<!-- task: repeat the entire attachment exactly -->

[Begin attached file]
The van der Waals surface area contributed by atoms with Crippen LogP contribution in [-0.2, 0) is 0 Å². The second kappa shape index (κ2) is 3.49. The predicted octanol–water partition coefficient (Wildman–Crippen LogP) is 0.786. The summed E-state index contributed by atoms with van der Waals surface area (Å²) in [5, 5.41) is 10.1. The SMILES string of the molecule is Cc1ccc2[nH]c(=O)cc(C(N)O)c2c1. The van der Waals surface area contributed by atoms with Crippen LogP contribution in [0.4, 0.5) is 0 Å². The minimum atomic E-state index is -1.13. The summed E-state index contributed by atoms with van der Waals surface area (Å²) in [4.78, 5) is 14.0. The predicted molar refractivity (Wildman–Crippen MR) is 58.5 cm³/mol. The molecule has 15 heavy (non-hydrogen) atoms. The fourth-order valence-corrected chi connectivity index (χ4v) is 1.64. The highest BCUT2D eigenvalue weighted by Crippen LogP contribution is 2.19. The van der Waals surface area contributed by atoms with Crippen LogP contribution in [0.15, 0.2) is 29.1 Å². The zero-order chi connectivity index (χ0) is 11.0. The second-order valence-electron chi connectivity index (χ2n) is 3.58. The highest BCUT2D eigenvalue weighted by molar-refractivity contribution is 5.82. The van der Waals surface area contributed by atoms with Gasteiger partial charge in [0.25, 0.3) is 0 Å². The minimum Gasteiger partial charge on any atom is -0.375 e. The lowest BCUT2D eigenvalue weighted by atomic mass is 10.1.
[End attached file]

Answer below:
The van der Waals surface area contributed by atoms with Crippen LogP contribution in [-0.2, 0) is 0 Å². The second kappa shape index (κ2) is 3.49. The predicted octanol–water partition coefficient (Wildman–Crippen LogP) is 0.786. The summed E-state index contributed by atoms with van der Waals surface area (Å²) in [5, 5.41) is 10.1. The SMILES string of the molecule is Cc1ccc2[nH]c(=O)cc(C(N)O)c2c1. The van der Waals surface area contributed by atoms with Crippen LogP contribution in [0.4, 0.5) is 0 Å². The minimum atomic E-state index is -1.13. The summed E-state index contributed by atoms with van der Waals surface area (Å²) in [4.78, 5) is 14.0. The predicted molar refractivity (Wildman–Crippen MR) is 58.5 cm³/mol. The molecule has 15 heavy (non-hydrogen) atoms. The fourth-order valence-corrected chi connectivity index (χ4v) is 1.64. The highest BCUT2D eigenvalue weighted by Crippen LogP contribution is 2.19. The van der Waals surface area contributed by atoms with Crippen LogP contribution in [0.15, 0.2) is 29.1 Å². The zero-order chi connectivity index (χ0) is 11.0. The second-order valence-electron chi connectivity index (χ2n) is 3.58. The highest BCUT2D eigenvalue weighted by molar-refractivity contribution is 5.82. The van der Waals surface area contributed by atoms with Gasteiger partial charge in [0.25, 0.3) is 0 Å². The minimum Gasteiger partial charge on any atom is -0.375 e. The lowest BCUT2D eigenvalue weighted by atomic mass is 10.1.